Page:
By Chris Ferguson
Officials with Ottawa Public Health remain unsure how much H1N1 vaccine they will get in the next shipment, which means the city doesn’t know when it can start opening H1N1 clinics to residents that aren’t in designated priority groups.
“We’re at the mercy of the federal and provincial governments,” said Barre Campbell, Corporate Media Relations Officer for the City of Ottawa.
Dr. Isra Levy, Ottawa’s Chief Medical Officer of Health, will announce Thursday afternoon if there is enough vaccine to expand shots to school-aged children, who are next on the priority list. On Monday Levy told reporters that lines at clinics were drying up, and the priority groups — which include children up to age six — had likely been vaccinated.
But it won’t be clear until Thursday if there’s enough vaccine to go around. Levy said Monday that the city had only a few more days worth of the vaccine.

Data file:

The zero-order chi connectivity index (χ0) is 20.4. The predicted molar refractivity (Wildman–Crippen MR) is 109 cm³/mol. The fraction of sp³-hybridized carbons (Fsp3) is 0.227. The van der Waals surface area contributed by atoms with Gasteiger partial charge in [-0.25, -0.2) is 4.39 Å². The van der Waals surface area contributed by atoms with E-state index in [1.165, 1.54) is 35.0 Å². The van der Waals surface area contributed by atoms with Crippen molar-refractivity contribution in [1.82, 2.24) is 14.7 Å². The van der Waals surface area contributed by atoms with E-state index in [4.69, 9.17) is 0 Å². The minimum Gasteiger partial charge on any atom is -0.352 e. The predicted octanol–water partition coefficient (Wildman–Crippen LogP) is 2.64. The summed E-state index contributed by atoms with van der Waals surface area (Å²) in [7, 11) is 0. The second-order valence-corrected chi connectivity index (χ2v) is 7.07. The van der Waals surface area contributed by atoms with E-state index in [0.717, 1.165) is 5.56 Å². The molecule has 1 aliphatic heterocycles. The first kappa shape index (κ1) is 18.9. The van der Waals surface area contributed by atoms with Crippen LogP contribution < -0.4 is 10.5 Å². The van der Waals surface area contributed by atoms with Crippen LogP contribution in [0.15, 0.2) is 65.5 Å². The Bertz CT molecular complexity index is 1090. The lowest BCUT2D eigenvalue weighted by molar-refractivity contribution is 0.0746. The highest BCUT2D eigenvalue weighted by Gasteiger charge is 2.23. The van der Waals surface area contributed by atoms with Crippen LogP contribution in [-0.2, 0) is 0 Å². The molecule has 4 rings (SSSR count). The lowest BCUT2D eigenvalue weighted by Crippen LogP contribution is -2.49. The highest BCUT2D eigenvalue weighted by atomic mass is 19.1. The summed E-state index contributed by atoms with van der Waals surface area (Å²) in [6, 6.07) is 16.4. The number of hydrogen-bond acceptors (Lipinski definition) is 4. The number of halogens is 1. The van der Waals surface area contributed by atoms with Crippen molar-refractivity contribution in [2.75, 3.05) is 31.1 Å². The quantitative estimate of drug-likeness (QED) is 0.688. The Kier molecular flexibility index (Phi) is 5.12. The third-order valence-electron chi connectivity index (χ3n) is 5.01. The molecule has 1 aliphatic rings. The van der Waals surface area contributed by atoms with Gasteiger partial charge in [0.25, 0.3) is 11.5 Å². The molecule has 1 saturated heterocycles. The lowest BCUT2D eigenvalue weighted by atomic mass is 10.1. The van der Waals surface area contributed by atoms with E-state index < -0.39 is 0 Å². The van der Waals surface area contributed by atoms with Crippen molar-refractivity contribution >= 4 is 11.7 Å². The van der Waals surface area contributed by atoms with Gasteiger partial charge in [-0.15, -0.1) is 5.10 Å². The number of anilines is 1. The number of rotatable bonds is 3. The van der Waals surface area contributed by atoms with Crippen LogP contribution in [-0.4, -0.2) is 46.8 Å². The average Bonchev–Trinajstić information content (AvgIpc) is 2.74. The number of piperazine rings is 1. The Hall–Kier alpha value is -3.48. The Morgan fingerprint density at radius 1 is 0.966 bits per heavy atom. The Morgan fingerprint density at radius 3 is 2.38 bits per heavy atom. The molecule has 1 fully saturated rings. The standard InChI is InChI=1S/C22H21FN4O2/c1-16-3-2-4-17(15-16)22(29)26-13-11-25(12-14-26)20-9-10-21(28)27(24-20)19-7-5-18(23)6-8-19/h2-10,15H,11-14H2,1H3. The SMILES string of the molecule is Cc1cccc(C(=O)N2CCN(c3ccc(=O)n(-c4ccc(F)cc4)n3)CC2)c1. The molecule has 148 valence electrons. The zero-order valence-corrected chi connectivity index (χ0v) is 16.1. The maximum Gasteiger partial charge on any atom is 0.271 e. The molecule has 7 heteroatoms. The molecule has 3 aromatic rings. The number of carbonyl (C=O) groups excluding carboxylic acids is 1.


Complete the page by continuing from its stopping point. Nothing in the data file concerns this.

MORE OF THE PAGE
The federal minister of health, Leona Aglukkaq, and David Butler Jones, the Chief Public Health Officer of Canada, told reporters Tuesday that 8.5 million doses of the vaccine were expected to roll out across the country next week. As some rural and remote communities who received more of the vaccine finish up vaccinating their populations, more should become available for urban areas.
“We’re anticipating much larger amounts per week,” said Butler-Jones. “We should be able to immunize everyone before the end of December.”
In response to a question about Nova Scotia officials saying they might not be able to vaccinate everyone in that province until February, Butler-Jones said he anticipates more and more doses to arrive in provinces each week — over three million in total.
“Certainly if everyone counted on only what they got last week, then that would be a challenge but that’s not the case,” he said.
Officials from the Ministry of Health couldn’t be reached to confirm how much Ottawa can expect in the next shipment.